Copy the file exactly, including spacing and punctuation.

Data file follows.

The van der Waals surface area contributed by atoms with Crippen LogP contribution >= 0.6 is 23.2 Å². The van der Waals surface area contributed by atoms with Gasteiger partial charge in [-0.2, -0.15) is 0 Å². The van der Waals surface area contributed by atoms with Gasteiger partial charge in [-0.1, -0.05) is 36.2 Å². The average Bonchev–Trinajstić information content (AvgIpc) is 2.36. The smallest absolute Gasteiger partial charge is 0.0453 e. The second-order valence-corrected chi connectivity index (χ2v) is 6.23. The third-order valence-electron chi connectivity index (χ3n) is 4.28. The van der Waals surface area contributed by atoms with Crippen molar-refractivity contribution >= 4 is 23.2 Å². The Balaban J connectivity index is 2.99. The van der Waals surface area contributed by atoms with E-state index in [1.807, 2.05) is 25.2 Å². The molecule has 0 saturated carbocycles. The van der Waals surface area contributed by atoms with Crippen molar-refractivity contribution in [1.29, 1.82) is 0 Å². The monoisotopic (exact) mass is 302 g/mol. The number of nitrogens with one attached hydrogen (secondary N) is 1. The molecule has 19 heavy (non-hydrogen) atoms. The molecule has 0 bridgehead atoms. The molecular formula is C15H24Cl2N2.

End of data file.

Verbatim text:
The van der Waals surface area contributed by atoms with Crippen LogP contribution >= 0.6 is 23.2 Å². The van der Waals surface area contributed by atoms with Gasteiger partial charge in [-0.2, -0.15) is 0 Å². The van der Waals surface area contributed by atoms with Gasteiger partial charge in [-0.1, -0.05) is 36.2 Å². The average Bonchev–Trinajstić information content (AvgIpc) is 2.36. The smallest absolute Gasteiger partial charge is 0.0453 e. The second-order valence-corrected chi connectivity index (χ2v) is 6.23. The third-order valence-electron chi connectivity index (χ3n) is 4.28. The van der Waals surface area contributed by atoms with Crippen molar-refractivity contribution >= 4 is 23.2 Å². The Balaban J connectivity index is 2.99. The van der Waals surface area contributed by atoms with E-state index in [1.807, 2.05) is 25.2 Å². The molecule has 0 saturated carbocycles. The van der Waals surface area contributed by atoms with Crippen molar-refractivity contribution in [1.29, 1.82) is 0 Å². The monoisotopic (exact) mass is 302 g/mol. The number of nitrogens with one attached hydrogen (secondary N) is 1. The molecule has 19 heavy (non-hydrogen) atoms. The molecule has 0 bridgehead atoms. The molecular formula is C15H24Cl2N2.